US House reaffirms reforms on earmarks
Deal restores requirement to disclose all member-sponsored projects including the right to challenge projects on House floor.
– After more than 20 hours of debate – or gridlock – the US House of Representatives had only made it to page 2 of a 76-page fiscal year 2008 Homeland Security spending bill.Skip to next paragraph
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That's why Democratic and Republican leaders cut a deal, announced Thursday morning, to end the impasse – and raise the standards of transparency and accountability in the House in practice, as well as on paper. The deal restores a requirement to disclose all member-sponsored projects, including the right to challenge such earmarks on the floor of the House.
The floor fight wasn't over how to secure US ports, protect borders, or ensure that first responders could talk to each other in a crisis – typical grist for a homeland security debate. It was over why Democrats hadn't listed earmarks in the bill, as they had promised when they took control of the House in January.
For Rep. David Obey (D) of Wisconsin, who chairs the House Appropriations Committee, the issue came down to priorities. With 34,000 earmarks, it would have taken weeks for staff to "wade through" all the member requests, including eliminating duplicates and reviewing and reworking projects so that they are eligible.
"We chose to do substance over worrying about pork," he said, as the clock ticked toward 1 a.m. Tuesday.
Instead of fussing over "people's boodle," the committee held 224 oversight hearings to vet the Bush administration's spending requests, he said. When Republicans controlled the panel in 2006, they held only 117, he added.
But Republicans weren't backing down. Conceding their own past abuses – including members now doing prison time over corruption involving earmarks – GOP members insisted on holding Democrats to the standards they had previously announced.
"Earmarks should be open to public vetting, full debate, and floor challenge," said Rep. Jeff Flake (R) of Arizona, who has led a crusade against earmarks, often against members of his own party.
"We are legislators; we are not potted plants here. To be relegated to just writing a letter and asking for a response is simply not sufficient," he added.
Toward 2 a.m., Chairman Obey challenged Mr. Flake: "The gentleman has offered a lot of motions in the past two years to strike earmarks. Could I ask him how many of them have been successful?"
"Not one," Flake responded. "I came to the floor 39 times and was beaten like a rented mule every time."
But the level of public interest and scrutiny over earmarks has increased since those votes, he said, in an interview. Obey "misjudged the way this is viewed outside the Beltway."
On Monday, Obey announced a revision of committee policy on earmarks: Instead of including member projects, identified by name in spending bills, earmarks would be fully disclosed before the August recess – after all House votes on spending bills, but before the final appropriations are worked out in a conference with the Senate. Lawmakers objecting to any earmark could send a letter to the committee challenging the project.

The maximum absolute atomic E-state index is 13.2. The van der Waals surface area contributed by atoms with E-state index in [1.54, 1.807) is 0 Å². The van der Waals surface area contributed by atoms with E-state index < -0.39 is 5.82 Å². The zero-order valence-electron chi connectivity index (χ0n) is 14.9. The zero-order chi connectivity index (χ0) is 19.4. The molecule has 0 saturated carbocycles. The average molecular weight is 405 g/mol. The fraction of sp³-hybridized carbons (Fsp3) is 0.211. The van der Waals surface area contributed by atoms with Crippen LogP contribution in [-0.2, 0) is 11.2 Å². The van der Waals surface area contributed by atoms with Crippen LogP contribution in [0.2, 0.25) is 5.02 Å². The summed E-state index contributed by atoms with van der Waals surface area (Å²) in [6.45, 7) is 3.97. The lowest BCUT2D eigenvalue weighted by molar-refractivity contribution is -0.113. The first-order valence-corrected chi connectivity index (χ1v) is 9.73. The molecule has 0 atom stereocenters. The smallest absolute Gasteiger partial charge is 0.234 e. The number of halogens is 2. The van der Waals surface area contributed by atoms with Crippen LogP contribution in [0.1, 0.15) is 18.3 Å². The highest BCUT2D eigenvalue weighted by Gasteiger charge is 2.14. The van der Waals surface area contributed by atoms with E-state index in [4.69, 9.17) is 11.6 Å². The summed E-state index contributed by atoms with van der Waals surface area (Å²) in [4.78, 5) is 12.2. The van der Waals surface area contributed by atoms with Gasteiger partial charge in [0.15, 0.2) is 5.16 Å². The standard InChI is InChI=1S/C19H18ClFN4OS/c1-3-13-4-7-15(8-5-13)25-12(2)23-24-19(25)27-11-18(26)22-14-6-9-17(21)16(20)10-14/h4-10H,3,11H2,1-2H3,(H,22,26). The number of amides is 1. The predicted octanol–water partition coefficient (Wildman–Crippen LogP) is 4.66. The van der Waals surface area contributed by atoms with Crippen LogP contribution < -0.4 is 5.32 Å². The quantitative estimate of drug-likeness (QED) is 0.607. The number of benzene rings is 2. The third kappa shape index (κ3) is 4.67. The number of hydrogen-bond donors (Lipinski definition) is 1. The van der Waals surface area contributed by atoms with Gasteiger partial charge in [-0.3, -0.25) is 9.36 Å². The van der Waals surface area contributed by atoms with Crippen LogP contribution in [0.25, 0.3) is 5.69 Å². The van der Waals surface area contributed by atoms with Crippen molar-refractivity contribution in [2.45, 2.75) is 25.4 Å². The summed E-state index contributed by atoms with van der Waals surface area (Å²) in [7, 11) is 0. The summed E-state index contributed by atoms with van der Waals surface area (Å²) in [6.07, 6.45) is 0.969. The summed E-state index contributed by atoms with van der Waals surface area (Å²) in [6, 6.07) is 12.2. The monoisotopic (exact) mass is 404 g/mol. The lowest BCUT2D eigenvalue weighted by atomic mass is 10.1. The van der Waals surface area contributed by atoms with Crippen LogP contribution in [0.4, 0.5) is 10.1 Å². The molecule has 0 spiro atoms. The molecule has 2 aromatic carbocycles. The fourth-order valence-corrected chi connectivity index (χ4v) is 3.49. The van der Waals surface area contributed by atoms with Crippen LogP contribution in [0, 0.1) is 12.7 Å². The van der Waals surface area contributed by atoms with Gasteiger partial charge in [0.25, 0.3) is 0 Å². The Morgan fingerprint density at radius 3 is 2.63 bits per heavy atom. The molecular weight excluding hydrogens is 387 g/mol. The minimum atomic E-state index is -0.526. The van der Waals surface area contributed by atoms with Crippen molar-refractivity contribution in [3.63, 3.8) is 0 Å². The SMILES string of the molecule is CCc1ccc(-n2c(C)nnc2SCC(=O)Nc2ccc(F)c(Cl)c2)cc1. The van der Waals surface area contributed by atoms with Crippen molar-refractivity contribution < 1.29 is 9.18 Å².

The move set off protests from editorial boards to accountability websites in the blogosphere. Within hours of the Obey announcement, more than 770 people volunteered to help Congress vet earmarks this cycle on the porkbusters.org website.
"The question is whether Congress is going to live up to the reforms they promised or create conditions which we know corrupt things: earmarks decided behind closed doors and an opaque process," says Bill Allison, of the Sunlight Foundation. "There's no reason not to make the requests public now."
By the terms of the new deal announced Thursday morning, earmark disclosure rules will not apply to the two spending bills currently on the House floor, Homeland Security and Military Quality of Life. But all 10 remaining FY 2008 spending bills will be subject to the new rule.
Republicans say that they will continue to challenge spending levels in pending appropriations bills – and sustain any presidential veto of spending bills that exceed budget limits – but will call off obstructionist tactics over earmarks. In addition, House Republican leader John Boehner says he will try to force a House vote on a reform that allows members to challenge earmarks in authorizing and tax bills, as well as spending bills.
"Democratic leaders finally surrendered to our demands, because supporting secret earmarks in appropriations bills is indefensible and the American people won't stand for it," said Mr. Boehner, in a statement.
Some Congress watchers defend Obey's role in the process and say that Republicans badly abused earmarks in their own years in power.
"Obey had legitimate reasons for proposing what he proposed in terms of delaying the earmarks, because Democrats are just determined to pass the appropriations bills before the beginning of the fiscal year," says Thomas Mann, senior fellow at the Brookings Institution in Washington. "But the deal is a reasonable one. The process has gotten out of hand, been abused, and needed to be reined in," he adds.